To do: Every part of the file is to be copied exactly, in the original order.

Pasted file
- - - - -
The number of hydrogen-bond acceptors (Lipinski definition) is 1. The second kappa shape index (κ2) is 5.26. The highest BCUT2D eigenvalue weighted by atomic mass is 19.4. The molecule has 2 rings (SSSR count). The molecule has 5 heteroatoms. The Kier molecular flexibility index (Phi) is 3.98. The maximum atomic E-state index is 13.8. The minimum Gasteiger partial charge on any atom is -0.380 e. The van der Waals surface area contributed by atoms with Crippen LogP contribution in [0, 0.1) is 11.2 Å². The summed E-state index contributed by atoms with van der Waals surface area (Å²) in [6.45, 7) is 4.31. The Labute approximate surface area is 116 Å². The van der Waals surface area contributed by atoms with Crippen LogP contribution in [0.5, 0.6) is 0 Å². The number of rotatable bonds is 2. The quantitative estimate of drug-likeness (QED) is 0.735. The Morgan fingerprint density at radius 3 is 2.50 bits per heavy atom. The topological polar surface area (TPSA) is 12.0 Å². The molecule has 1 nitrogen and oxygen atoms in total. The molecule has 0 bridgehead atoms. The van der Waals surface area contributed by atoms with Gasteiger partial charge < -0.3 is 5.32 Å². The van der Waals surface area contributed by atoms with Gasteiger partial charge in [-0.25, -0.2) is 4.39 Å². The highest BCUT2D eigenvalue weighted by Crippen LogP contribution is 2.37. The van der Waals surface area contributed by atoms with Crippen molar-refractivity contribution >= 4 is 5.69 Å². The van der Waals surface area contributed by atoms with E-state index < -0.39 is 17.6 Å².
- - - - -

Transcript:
The number of hydrogen-bond acceptors (Lipinski definition) is 1. The second kappa shape index (κ2) is 5.26. The highest BCUT2D eigenvalue weighted by atomic mass is 19.4. The molecule has 2 rings (SSSR count). The molecule has 5 heteroatoms. The Kier molecular flexibility index (Phi) is 3.98. The maximum atomic E-state index is 13.8. The minimum Gasteiger partial charge on any atom is -0.380 e. The van der Waals surface area contributed by atoms with Crippen LogP contribution in [0, 0.1) is 11.2 Å². The summed E-state index contributed by atoms with van der Waals surface area (Å²) in [6.45, 7) is 4.31. The Labute approximate surface area is 116 Å². The van der Waals surface area contributed by atoms with Crippen LogP contribution in [0.5, 0.6) is 0 Å². The number of rotatable bonds is 2. The quantitative estimate of drug-likeness (QED) is 0.735. The Morgan fingerprint density at radius 3 is 2.50 bits per heavy atom. The topological polar surface area (TPSA) is 12.0 Å². The molecule has 1 nitrogen and oxygen atoms in total. The molecule has 0 bridgehead atoms. The van der Waals surface area contributed by atoms with Gasteiger partial charge < -0.3 is 5.32 Å². The van der Waals surface area contributed by atoms with Gasteiger partial charge in [-0.25, -0.2) is 4.39 Å². The highest BCUT2D eigenvalue weighted by Crippen LogP contribution is 2.37. The van der Waals surface area contributed by atoms with Crippen molar-refractivity contribution >= 4 is 5.69 Å². The van der Waals surface area contributed by atoms with E-state index < -0.39 is 17.6 Å².